I believe that diversity in teams helps improve outcomes by the team’s values.
Some places have more diversity than others. A big part of culture I see is to increase diversity, particularly in places with authority like government, corporate boardrooms, and STEM fields.
People point out that those places are overrepresented by people who are combinations of male, white, rich, straight, fit, and a few other characteristics. Making them more diverse means bringing in people with other characteristics. There are many programs, initiatives, and resources to help them reach those places.
If those places are overrepresented by people of those characteristics, other places must be overrepresented by people of other characteristics. There must be places with more females than males, more non-whites than whites, more poor than rich, and so on.
Doesn’t increasing diversity mean that those places should increase their representation of people who are male, white, rich, straight, fit, and so on? Where else would those displaced from where they’re overrepresented go? Or is there no place for them? Even if there is no places for them, wouldn’t their presence in communities underrepresenting them improve outcomes for those groups by increasing those groups’ diversity?
Maybe I should say “us” instead of “them,” since, though middle class seems to describe me more accurately than rich, the other characteristics describe me.
So my question: am I missing invitations for me to these places people with my characteristics are underrepresented? If so, where are my invitations?
Maybe I’m not seeing them, I can’t think of many people with characteristics different than mine inviting me into their worlds—not women, people of other skin colors, poor people, people of other sexual orientations, obese people, etc.
Unless I’m missing these invitations and programs, is it my responsibility to find them or make myself welcome in these other places? Then is it everyone’s responsibility to make themselves welcome in groups they aren’t in? The existence of the initiatives and programs I mentioned above suggests that people don’t think so.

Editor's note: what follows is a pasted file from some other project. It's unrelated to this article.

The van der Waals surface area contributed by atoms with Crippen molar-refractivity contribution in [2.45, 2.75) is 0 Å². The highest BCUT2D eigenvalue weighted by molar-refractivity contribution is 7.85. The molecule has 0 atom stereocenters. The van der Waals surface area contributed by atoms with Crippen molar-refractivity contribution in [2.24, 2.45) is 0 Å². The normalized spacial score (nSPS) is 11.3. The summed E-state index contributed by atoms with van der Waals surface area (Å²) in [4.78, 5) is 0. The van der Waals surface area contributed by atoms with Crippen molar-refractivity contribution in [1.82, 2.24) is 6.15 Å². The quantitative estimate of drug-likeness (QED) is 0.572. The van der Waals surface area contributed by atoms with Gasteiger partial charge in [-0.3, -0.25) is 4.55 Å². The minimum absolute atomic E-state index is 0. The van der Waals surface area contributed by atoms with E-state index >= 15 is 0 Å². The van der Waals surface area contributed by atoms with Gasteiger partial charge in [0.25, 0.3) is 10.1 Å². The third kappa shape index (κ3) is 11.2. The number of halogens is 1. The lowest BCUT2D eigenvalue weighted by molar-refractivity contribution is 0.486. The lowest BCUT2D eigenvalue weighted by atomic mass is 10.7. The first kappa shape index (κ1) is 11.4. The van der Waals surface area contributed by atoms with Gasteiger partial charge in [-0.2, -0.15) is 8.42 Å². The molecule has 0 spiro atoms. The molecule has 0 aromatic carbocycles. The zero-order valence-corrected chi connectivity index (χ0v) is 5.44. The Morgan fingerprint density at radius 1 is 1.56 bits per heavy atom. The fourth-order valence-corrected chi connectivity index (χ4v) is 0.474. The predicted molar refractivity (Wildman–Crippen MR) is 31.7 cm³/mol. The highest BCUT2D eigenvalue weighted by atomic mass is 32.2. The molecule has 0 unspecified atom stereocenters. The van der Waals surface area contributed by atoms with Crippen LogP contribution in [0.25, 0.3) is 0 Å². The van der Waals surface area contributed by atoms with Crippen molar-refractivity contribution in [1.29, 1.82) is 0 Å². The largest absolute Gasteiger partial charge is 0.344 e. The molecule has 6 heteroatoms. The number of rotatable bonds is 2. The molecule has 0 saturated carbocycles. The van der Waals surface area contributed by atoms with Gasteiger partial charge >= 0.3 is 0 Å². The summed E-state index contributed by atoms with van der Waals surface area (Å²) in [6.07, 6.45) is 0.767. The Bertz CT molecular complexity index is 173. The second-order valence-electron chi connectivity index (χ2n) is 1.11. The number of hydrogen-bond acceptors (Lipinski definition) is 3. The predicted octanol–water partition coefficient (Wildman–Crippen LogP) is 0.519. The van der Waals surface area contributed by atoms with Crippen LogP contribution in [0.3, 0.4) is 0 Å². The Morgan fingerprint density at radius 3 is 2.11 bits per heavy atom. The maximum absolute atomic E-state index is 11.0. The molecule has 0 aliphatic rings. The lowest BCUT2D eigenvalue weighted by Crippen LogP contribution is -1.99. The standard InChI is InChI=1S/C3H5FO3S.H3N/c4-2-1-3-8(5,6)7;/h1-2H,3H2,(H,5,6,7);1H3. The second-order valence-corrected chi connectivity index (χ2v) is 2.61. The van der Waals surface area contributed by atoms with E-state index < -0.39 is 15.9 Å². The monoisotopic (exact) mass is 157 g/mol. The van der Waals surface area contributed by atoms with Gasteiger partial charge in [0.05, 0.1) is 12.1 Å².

Where are the programs and initiatives to get people with characteristics like mine into these places? Believing that diversity improves outcomes suggests that such programs and initiatives would benefit those groups. Motivating them to leave the groups they, or we, are currently in would open spaces for people with other characteristics to fill in government, corporate boardrooms, and so on.
The knee-jerk response to people asking such questions about sex, race, and so on is to call them sexist, racist, and so on. Or ignorant. Or to say things like “straight white men have always had power so spaces for LGBTQ or people of color or women give them safety.” Such policies seem to oppose diversity. Where would straight white men go except where they are if other places don’t accept them?
People call me privileged enough that I can expect many people would call me privileged for this post, suggesting that people with my characteristics can already do what they/we want. But there are many places that don’t make me feel welcome to say the least. This view suggests that straight white men uniquely, when we get together, are a problem that others aren’t when they get together. If so, this view seems to dehumanize us.
Also, responses like calling people with my characteristics racist, sexist, ignorant, and so on seem to have contributed to votes for Trump. I could be wrong, but if not, continuing that path would suggest risking another four years, more Supreme Court seats, and so on.
Unless I’m sexist, racist, ignorant and so on, it would seem to help everyone to create programs to bring people like me to places we’re underrepresented. If I’m sexist, racist, ignorant, etc, I welcome someone relieving me of my sexism, racism, ignorance, etc.
In the meantime, where are my invitations to women-dominated spaces, to LGBTQ-dominated spaces, to African-American-dominated spaces, to obese-dominated spaces, and so on?
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